The other main criticism is that both Ryan and Emma are not dancers or singers and did not do the triple threat roles justice. But there is something charming and alarmingly real about their performances, that is incredibly appealing. The director could have used experienced dancers and singers with impeccable moves and notes but their prowess would have compromised the authenticity of the film. There’s a spontaneity and casualness when Ryan and Emma start dancing that keeps the story moving and genuine. And being good instead of great accentuates their connection. Additionally, great singers and dancers do not necessarily have the chemistry required on screen or have the pulling power of these stars to draw crowds and ensure a box office success. Chazelle cast the two because they ‘feel like the closest thing that we have right now to an old Hollywood couple’. There is also something endearing about these two actors having to work hard in real life to gain new skills (Ryan practiced the piano for 4 hours a day and Emma worked tirelessly with choreographer Mandy Moore) to maintain their place on the Hollywood ladder.
If you are not a musical theatre buff then characters breaking into song and dance can be irritating at best. But the raison d’etre of musicals is that the musical numbers extend the emotional performances of the protagonists and deepen our understanding of their plight. Through music and dance we are able to enter into a more intimate connection with them and their emotional journey. This is so true in La La Land where the musical sequences are not treated as a formal counterpoint to the dramatic scenes but as a continuation of the possibilities. When romance blossoms at the Griffith Observatory, Mia and Sebastian are transcended into flight towards the celestial stars, waltzing to ‘Planetarium’. A party in the Hollywood Hills might just be Mia and her flatmates’ chance to be ‘discovered’ with ‘Someone in the Crowd’ escalating their anticipation of a night to remember. And ‘A Lovely Night’ develops Mia and Sebastian’s romance, celebrating LA, the night and the serendipity that keeps bringing them together.
The original score by Justin Hurwitz is dreamy, playful and richly melancholy. It injects the film with whimsy where it needs to, ‘Another Day of Sun’, then takes us on a bittersweet, haunting lyrical ride with ‘The Fools Who Dream’. A pianistic rendition of ‘Mia and Sebastian’s Theme’ literally pulls Mia into a jazz club at the start of the film then pops up every time she and Sebastian have to work out the logistics of their life and career. It features again poignantly at the end where Sebastian’s piano playing is literally an outpouring of his grief. It is directly the music and dance in La La Land that elevates it to a dazzling piece of entertainment, pulling us into a story of love, dreams and loss and undeniably celebrating Chazelle’s and Hurwitz’s love of musicals and jazz.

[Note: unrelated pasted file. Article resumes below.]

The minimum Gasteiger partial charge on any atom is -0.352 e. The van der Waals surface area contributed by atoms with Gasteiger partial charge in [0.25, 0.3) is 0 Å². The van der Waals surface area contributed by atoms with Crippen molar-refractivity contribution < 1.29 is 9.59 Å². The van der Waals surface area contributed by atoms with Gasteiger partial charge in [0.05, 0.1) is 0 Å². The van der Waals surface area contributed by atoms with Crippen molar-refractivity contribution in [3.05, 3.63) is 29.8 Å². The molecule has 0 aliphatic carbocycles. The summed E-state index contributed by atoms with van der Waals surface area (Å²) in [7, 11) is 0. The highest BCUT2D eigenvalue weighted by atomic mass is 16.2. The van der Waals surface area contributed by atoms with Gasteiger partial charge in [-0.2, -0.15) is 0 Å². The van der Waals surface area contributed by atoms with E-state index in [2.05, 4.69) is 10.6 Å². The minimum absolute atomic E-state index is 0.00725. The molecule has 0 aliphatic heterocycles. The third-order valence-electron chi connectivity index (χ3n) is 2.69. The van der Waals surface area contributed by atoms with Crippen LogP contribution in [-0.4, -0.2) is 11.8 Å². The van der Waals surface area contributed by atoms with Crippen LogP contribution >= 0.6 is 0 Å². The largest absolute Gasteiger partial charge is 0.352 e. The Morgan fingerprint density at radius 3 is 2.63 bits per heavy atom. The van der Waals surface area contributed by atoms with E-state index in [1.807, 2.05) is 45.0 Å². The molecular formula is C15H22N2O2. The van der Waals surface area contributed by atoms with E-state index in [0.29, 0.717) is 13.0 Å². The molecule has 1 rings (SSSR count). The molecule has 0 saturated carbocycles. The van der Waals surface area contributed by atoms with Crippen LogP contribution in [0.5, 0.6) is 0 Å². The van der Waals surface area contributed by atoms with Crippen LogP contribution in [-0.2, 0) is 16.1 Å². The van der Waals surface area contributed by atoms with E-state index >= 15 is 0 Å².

So to anyone that thought La La Land was simply a piece of fairy floss for the eyes and ears, they are entirely missing the point of this complex romantic musical. It is a celebration and defence of the 20th century movements of classic jazz and Hollywood’s Golden Age. And along the way it is audacious, romantic, funny and heartfelt, paying homage to America’s classic musicals while building its own classic status. The movie has a tougher emotional outlook than the melodies suggest, with the two leads equally strong and tender while negotiating the complex drama of their life choices. The ending is heartbreaking and full of regret, despite the two managing to fulfill their dreams. So while La La Land splashes its poster-paint energy and dream-chasing optimism all over the screen, we are ultimately connected to the melancholy of the clash between art and commerce, the sadness at missed opportunities and the pitfalls of modern love.
The lyrics from ‘Audition’ sum it up:
Here’s to the ones who dream
Foolish as they may seem
Here’s to the hearts that ache
Here’s to the mess we make
La La Land is a glorious cinematic experience and a very rare thing: an original movie musical with an irresistible excess of heart.